Thinking Parallel

A Blog on Parallel Programming and Concurrency by Michael Suess

Expanding on my earlier article about Why OpenMP is the way to go for parallel programming, I would like to point out a couple more strengths of OpenMP. And the best thing about this is: I do not have to do it myself this time, because OpenMP evangelist Ruud van der Pas has already done the work in his nice article on Using OpenMP to parallelize for CMT. Therefore I will just tease you with the main advantages he has come up with (shamelessly copied from his article): (more…)

I guess it’s time once and for all to explain the reasons why I think OpenMP is the future of parallel programming, at least in the short term. I will start with the short version:

  • relatively high level of abstraction
  • performance
  • maturity


This article is about high-level-optimization, i.e. I will explain how I usually approach optimizing a program without going into the gory details. There are a million books and web pages about low-level-optimizations and the tricks involved out there, therefore I will not dive into that (could not possibly hope to cover this in a single blog-entry anyways).

Many of the points made here may sound like a matter of course, yet I have not obeyed them myself enough times in the past to know, that sometimes the temptation to just start changing stuff around in my programs is bigger than my rationality. All of the points presented here can be found in any reasonably good book about optimization, but I know enough programmers that have never read any of them (to be honest: I have not read too many of them either). A little repetition of some obvious points will therefore not hurt. (more…)

We have a dual-processor, dual-core Opteron system at work (that makes 4 cores in total 😉 ). I often use it for performance-measurements of my parallel codes. I expected performance variations in my benchmarks when only two threads are used. The explanation of course would be simple: the Opteron-system is actually a NUMA-system. Half of the memory belongs to processor one, the other half belongs to processor two. Both processors are connected through the Hypertransport-bus (running at 1000MHz if I am not mistaken). If processor one wants to access memory belonging to processor two, it can do so. It will take longer than usual though, because it cannot do so directly, but only via processor two. That gives us two different memory access times. It gets even more complicated with four processors (does not matter how many cores they have, as the two cores on the dual-core processors share a single memory controller). On many boards, they are connected like a ring. And that gives us three different memory access times, as a memory access may have to travel across zero, one or in the worst case two hypertransport-connections. OK, enough of the NUMA-basics already, lets return to my main thread. (more…)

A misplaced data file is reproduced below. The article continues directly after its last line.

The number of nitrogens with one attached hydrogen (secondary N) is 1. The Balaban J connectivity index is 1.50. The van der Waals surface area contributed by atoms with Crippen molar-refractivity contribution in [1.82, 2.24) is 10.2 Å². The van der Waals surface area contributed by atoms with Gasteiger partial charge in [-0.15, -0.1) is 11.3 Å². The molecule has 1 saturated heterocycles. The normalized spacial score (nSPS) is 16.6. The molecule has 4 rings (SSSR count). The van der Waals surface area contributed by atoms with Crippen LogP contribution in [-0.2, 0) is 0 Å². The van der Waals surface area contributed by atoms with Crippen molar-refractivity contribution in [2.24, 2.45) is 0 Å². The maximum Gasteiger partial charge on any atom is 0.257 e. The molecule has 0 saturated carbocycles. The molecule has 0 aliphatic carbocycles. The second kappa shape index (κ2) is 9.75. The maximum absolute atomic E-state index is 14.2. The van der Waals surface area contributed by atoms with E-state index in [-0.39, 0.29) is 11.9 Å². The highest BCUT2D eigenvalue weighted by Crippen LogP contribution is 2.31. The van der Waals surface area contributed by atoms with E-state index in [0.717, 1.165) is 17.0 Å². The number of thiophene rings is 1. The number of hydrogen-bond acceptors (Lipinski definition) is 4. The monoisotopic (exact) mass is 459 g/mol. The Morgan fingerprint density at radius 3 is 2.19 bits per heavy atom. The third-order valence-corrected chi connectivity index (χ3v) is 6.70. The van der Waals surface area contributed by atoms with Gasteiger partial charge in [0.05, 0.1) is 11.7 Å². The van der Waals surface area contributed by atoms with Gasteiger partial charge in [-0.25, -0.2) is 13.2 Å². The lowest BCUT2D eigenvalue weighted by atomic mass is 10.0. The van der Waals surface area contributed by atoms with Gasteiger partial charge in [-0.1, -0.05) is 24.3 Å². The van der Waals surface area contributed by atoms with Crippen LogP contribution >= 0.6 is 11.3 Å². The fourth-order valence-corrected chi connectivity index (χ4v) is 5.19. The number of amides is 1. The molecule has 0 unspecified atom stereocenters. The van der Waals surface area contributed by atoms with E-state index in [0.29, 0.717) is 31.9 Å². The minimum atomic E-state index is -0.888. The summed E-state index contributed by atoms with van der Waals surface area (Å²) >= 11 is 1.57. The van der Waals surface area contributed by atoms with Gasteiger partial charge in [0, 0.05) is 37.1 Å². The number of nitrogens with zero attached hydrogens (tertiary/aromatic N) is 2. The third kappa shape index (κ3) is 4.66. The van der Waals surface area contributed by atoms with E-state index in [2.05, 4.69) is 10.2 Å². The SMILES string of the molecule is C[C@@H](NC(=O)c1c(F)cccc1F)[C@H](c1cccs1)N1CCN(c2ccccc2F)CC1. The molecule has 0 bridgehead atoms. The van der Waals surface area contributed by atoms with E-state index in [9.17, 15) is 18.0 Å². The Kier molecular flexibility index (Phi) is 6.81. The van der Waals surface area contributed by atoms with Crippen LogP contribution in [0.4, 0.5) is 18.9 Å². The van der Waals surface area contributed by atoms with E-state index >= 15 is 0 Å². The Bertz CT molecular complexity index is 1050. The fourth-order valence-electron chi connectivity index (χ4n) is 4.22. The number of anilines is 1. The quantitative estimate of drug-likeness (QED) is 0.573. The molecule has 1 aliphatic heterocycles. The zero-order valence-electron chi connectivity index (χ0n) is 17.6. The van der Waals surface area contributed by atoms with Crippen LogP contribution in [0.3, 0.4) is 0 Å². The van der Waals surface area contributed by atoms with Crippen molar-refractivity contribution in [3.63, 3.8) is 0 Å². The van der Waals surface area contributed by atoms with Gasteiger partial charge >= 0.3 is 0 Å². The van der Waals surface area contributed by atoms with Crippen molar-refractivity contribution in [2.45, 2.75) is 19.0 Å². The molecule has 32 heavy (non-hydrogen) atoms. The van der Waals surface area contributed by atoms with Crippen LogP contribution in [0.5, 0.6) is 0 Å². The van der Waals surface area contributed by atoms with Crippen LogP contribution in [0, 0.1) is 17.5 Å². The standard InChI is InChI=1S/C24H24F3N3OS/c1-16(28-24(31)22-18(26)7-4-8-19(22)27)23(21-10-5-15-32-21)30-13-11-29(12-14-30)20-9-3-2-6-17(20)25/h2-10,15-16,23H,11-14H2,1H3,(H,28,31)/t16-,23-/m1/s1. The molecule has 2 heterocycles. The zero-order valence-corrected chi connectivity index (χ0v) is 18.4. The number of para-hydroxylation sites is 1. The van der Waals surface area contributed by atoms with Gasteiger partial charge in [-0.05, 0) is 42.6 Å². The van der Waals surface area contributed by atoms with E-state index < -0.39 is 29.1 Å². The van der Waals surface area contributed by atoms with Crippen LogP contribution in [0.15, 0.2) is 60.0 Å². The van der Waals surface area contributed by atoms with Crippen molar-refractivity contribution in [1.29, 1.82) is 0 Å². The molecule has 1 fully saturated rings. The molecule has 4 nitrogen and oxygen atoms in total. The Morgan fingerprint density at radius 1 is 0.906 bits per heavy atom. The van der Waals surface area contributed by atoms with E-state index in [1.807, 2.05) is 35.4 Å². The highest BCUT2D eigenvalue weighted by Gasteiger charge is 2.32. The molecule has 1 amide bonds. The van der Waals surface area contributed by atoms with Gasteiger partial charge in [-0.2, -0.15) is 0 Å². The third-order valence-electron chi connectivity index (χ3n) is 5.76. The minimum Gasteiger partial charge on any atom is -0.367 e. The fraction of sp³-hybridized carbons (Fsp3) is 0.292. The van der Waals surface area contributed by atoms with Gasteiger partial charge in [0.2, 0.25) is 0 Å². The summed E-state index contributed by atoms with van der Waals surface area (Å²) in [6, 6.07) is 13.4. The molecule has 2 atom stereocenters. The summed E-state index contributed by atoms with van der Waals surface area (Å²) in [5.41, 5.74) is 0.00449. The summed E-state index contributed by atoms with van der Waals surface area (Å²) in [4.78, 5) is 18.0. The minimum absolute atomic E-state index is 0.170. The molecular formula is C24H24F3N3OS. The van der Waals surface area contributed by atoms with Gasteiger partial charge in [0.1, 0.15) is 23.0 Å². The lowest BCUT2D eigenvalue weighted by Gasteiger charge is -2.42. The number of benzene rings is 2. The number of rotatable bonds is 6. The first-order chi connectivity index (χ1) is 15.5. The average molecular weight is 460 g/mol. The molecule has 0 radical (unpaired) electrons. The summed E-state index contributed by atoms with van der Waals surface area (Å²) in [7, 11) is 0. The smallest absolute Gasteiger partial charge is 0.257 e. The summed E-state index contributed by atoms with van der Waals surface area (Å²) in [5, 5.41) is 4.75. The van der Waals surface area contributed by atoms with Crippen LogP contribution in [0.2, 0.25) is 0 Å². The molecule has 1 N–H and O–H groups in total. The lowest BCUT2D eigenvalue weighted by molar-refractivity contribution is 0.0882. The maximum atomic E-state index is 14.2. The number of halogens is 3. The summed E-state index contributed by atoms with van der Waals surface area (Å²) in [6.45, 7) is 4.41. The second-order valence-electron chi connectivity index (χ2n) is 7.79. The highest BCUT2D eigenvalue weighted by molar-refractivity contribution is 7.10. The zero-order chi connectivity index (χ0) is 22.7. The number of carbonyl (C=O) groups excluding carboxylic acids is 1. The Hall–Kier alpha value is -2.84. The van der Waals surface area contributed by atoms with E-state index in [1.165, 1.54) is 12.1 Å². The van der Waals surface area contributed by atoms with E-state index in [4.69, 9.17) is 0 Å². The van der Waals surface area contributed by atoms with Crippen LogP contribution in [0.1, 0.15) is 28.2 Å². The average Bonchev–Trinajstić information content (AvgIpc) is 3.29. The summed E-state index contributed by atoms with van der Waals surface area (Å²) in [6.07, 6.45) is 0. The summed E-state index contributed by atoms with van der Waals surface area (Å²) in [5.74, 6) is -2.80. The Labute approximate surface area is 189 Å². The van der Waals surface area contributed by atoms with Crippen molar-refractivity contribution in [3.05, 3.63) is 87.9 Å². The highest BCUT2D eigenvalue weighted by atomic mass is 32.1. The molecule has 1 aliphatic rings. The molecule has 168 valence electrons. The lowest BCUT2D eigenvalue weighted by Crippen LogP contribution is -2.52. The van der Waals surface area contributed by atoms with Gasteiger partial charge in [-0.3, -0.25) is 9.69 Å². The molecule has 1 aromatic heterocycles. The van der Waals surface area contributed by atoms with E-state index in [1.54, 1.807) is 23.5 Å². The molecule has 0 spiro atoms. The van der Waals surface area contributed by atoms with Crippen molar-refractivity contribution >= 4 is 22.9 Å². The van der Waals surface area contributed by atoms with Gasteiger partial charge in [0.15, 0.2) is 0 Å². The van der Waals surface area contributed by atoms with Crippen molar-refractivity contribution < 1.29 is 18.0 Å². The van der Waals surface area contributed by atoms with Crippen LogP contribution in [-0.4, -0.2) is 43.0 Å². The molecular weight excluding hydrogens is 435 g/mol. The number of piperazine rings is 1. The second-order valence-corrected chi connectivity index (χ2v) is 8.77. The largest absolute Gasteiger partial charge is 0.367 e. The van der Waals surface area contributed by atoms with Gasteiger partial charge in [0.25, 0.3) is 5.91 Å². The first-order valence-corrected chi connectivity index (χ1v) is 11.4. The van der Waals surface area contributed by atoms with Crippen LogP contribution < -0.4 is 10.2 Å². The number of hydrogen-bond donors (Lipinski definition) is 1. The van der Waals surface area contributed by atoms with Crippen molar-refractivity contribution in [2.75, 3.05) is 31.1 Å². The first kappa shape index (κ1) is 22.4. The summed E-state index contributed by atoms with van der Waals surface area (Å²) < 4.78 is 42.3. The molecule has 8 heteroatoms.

To explain a little more about the intentions of this blog, I will try to make it clear in this article, why parallel programming is a great thing to do and why I love doing it.

When I first started with parallel programming while at the university, I mainly did it because it was a challenge. Wrapping your mind around the flow of control is not always easy in a sequential program, and it is an order of magnitude harder in a parallel one, since there are multiple threads of control at the same time. But since it is hard, it is also an area with a great feeling of accomplishment, when you get that program of yours running in parallel! Of course, you can also look at it from the other way around: once you master parallel programming, sequential programming feels almost like a vacation (OK, I am exaggerating a tiny bit). (more…)

Hello world,

my name is Michael Suess and this is my blog (you already guessed that, right?). Since this is my first post, I will introduce myself, what I am doing and why this may be interesting to you. And since I do not want this to be boring, I will use a Q&A-session to do so.

Who are you?
My name is Michael Suess, I am currently situated in Kassel, Germany, doing my PhD in a topic related to parallel programming. The topic of my thesis can be summarized shortly as: “exploring ways to make parallel programming easier”.

There must be more to you than just a location and a thesis, right?
Of course there is. I am married and have an nine month old son. I have hobbies (e.g. roleplaying, jogging, soccer, books), friends and even a life. But since this blog is about neither of these, I will stop telling you about them now.